Nicole Studer and Shaheen Sattar, who will compete in the Western States 100-Mile Endurance run this month, are honorary queens of ultrarunning. Photo by Rasy Ran

Nicole Studer and Shaheen Sattar, who will compete in the Western States 100-Mile Endurance run this month, are honorary queens of ultrarunning. Photo by Rasy Ran

In the June magazine, there is a story about two ultrarunners from the White Rock area — Nicole Studer and Shaheen Sataar —who are smashing gender barriers, shattering speed records. This weekend, they compete in the country’s ultimate ultra-race, the Western States 100-mile trail run.

Nicole Studer, a 33-year-old attorney, recently clocked the fastest time ever recorded by a female in a 100-mile trail race.

Shaheen Sattar, a 30-year-old Bryan Adams High School graduate, two years ago was the second female finisher at the Leadville 100, a race through the Colorado mountains made famous by the 2009 bestseller “Born to Run” (Matthew McConaughey recently was cast as the lead in the movie version).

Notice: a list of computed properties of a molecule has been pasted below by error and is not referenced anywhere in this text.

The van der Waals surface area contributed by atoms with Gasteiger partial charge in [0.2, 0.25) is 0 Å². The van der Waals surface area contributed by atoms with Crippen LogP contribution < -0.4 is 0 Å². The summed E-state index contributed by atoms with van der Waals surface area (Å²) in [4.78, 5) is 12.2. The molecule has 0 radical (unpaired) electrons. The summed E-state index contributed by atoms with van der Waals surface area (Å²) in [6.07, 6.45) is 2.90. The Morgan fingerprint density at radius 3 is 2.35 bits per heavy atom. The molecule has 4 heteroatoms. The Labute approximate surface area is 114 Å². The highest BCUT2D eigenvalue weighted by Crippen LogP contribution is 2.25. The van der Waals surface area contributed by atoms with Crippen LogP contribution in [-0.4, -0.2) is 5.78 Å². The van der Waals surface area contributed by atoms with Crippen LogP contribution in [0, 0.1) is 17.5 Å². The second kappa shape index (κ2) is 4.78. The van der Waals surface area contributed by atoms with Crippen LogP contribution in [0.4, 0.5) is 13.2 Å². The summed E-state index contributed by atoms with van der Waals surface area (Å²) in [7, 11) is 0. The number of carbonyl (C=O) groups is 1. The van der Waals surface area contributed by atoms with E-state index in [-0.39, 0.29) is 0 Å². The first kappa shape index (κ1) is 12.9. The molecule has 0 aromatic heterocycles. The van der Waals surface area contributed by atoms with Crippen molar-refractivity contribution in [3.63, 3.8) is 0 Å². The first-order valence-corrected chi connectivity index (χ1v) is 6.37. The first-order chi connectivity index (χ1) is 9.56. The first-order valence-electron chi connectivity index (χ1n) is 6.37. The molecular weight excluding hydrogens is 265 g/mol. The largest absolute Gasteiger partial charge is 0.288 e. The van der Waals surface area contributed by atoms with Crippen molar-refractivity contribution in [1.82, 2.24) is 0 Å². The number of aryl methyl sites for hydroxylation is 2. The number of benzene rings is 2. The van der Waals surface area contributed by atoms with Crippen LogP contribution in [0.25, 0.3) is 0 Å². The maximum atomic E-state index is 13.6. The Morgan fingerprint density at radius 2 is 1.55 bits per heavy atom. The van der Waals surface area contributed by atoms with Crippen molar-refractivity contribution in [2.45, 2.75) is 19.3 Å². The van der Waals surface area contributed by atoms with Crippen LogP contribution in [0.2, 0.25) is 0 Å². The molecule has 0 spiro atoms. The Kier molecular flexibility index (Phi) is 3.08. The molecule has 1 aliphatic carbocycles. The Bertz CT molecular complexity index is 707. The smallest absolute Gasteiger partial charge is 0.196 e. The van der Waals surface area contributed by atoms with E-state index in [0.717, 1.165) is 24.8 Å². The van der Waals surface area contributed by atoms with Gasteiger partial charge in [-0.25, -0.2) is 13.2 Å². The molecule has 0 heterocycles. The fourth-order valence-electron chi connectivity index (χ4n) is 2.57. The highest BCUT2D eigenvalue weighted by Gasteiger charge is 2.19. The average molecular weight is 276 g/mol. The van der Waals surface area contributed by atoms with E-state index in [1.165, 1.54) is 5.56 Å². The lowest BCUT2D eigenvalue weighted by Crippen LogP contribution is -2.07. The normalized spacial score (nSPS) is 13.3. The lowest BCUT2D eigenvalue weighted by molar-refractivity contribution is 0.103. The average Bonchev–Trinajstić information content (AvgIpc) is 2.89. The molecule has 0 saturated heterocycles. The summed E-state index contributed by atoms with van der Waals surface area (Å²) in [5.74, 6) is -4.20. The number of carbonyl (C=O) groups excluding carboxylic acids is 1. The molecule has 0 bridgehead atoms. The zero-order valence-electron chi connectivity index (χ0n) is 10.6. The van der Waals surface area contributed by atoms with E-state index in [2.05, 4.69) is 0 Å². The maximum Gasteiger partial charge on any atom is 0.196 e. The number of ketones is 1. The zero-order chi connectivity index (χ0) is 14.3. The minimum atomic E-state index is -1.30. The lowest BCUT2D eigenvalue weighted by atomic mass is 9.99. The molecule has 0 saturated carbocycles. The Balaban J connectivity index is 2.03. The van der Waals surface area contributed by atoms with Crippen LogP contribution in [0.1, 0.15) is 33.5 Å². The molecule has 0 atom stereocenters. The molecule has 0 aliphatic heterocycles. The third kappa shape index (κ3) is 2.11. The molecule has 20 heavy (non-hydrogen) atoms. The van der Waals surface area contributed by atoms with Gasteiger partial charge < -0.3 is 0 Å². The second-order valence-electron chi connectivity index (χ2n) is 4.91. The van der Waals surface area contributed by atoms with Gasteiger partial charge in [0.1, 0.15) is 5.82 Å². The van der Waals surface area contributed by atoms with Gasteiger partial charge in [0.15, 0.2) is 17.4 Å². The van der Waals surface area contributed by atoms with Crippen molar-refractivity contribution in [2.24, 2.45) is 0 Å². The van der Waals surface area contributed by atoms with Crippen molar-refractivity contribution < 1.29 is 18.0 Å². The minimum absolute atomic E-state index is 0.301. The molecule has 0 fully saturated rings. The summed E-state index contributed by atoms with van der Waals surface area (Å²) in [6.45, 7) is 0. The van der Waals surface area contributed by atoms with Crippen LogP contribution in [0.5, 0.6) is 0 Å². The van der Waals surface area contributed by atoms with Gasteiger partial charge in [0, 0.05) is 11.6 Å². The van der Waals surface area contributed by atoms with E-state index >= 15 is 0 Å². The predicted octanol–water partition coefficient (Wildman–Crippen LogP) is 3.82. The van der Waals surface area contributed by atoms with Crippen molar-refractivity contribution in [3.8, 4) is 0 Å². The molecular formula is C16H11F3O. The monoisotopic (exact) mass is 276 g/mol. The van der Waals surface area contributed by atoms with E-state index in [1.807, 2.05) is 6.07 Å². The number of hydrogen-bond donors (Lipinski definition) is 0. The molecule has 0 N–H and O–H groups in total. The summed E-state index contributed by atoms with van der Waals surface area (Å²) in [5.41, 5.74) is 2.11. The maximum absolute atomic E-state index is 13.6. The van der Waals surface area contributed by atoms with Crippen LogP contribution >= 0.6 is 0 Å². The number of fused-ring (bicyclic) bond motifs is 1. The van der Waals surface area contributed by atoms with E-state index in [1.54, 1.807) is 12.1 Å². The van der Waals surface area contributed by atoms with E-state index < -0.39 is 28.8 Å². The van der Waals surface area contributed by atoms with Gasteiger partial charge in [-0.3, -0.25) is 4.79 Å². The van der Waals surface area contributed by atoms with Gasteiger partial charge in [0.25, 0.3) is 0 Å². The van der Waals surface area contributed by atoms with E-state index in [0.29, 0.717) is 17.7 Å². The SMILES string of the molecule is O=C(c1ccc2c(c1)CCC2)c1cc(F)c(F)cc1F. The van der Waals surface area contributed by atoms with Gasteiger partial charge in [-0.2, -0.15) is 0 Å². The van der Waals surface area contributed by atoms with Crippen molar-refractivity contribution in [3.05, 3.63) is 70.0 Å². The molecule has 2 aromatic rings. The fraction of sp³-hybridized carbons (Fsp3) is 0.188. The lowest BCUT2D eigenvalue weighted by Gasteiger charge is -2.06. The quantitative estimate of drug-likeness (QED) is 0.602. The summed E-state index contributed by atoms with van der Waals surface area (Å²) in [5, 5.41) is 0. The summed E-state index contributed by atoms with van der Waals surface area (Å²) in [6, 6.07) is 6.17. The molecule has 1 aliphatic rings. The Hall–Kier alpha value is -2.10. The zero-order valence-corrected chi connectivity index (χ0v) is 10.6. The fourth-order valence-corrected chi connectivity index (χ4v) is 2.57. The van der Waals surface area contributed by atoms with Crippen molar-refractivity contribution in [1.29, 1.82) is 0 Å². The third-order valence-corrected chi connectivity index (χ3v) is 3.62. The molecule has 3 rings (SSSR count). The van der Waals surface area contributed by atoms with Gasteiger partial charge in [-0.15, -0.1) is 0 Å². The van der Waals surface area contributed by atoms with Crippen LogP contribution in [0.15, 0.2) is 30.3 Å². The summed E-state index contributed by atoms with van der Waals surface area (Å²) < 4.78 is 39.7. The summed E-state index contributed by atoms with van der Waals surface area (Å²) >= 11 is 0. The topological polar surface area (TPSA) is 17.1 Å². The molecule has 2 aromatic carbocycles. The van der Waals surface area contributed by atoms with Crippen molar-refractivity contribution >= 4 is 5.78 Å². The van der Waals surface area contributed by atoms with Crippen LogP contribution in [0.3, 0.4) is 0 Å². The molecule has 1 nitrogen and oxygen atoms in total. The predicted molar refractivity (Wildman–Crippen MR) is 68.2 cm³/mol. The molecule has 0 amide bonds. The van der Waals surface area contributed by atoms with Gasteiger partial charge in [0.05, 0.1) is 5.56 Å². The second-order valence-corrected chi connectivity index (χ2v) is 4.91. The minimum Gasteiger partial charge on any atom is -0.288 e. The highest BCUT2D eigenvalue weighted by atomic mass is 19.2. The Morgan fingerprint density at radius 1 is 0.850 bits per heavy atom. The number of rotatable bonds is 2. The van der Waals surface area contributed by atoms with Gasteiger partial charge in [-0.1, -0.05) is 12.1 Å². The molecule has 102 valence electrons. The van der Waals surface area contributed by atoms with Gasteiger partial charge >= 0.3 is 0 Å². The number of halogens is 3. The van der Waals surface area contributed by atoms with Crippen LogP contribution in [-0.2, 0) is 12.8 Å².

Few humans ever even meet the standards to enter Western States (entrants must first place among the top finishers at an approved qualifying 100-mile or 100k race, one “of significant difficulty”; others can secure a place via the Western States lottery). It is the race to which the world’s best ultrarunners flock.

Nicole and Shaheen and several other strong male and female runners will start running before dawn June 27 in Squaw Valley, Calif., climb more than 18,000 feet, descend 23,000 feet, cross a cold and rushing waist-deep river and, after 20-something hours on their feet, finish on a high school track in Auburn.

To see live coverage of this weekend’s event, visit irunfar.com.


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